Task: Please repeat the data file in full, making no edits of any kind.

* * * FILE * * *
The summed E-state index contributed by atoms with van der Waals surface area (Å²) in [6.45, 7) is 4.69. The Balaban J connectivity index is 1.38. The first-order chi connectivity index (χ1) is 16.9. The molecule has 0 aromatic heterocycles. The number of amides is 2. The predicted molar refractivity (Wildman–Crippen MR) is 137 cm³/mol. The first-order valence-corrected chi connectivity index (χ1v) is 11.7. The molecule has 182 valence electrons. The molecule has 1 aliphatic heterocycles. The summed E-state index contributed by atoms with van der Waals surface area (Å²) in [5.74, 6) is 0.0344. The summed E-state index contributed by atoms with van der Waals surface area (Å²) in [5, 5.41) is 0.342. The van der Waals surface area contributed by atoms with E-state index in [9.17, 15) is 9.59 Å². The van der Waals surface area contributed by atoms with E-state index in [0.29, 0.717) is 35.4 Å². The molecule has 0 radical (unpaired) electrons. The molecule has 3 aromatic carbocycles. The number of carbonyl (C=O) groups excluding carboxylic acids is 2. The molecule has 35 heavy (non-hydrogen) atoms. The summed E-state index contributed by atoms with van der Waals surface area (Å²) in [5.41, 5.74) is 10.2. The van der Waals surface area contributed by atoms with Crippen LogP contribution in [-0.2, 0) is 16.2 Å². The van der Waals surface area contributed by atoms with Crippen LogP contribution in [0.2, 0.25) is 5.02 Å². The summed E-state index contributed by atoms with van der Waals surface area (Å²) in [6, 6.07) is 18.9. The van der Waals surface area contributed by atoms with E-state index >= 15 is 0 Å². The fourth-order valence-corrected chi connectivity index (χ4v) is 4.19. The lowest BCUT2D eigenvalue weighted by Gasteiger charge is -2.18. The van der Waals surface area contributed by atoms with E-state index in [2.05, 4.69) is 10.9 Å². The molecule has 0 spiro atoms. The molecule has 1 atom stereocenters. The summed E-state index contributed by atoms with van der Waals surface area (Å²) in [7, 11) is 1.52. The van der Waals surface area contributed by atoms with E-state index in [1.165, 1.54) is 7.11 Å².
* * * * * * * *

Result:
The summed E-state index contributed by atoms with van der Waals surface area (Å²) in [6.45, 7) is 4.69. The Balaban J connectivity index is 1.38. The first-order chi connectivity index (χ1) is 16.9. The molecule has 0 aromatic heterocycles. The number of amides is 2. The predicted molar refractivity (Wildman–Crippen MR) is 137 cm³/mol. The first-order valence-corrected chi connectivity index (χ1v) is 11.7. The molecule has 182 valence electrons. The molecule has 1 aliphatic heterocycles. The summed E-state index contributed by atoms with van der Waals surface area (Å²) in [5.74, 6) is 0.0344. The summed E-state index contributed by atoms with van der Waals surface area (Å²) in [5, 5.41) is 0.342. The van der Waals surface area contributed by atoms with E-state index in [9.17, 15) is 9.59 Å². The van der Waals surface area contributed by atoms with E-state index in [0.29, 0.717) is 35.4 Å². The molecule has 0 radical (unpaired) electrons. The molecule has 3 aromatic carbocycles. The number of carbonyl (C=O) groups excluding carboxylic acids is 2. The molecule has 35 heavy (non-hydrogen) atoms. The summed E-state index contributed by atoms with van der Waals surface area (Å²) in [5.41, 5.74) is 10.2. The van der Waals surface area contributed by atoms with Crippen LogP contribution in [-0.2, 0) is 16.2 Å². The van der Waals surface area contributed by atoms with Crippen LogP contribution in [0.2, 0.25) is 5.02 Å². The summed E-state index contributed by atoms with van der Waals surface area (Å²) in [6, 6.07) is 18.9. The van der Waals surface area contributed by atoms with E-state index >= 15 is 0 Å². The fourth-order valence-corrected chi connectivity index (χ4v) is 4.19. The lowest BCUT2D eigenvalue weighted by Gasteiger charge is -2.18. The van der Waals surface area contributed by atoms with E-state index in [2.05, 4.69) is 10.9 Å². The molecule has 0 spiro atoms. The molecule has 1 atom stereocenters. The summed E-state index contributed by atoms with van der Waals surface area (Å²) in [7, 11) is 1.52. The van der Waals surface area contributed by atoms with E-state index in [1.165, 1.54) is 7.11 Å².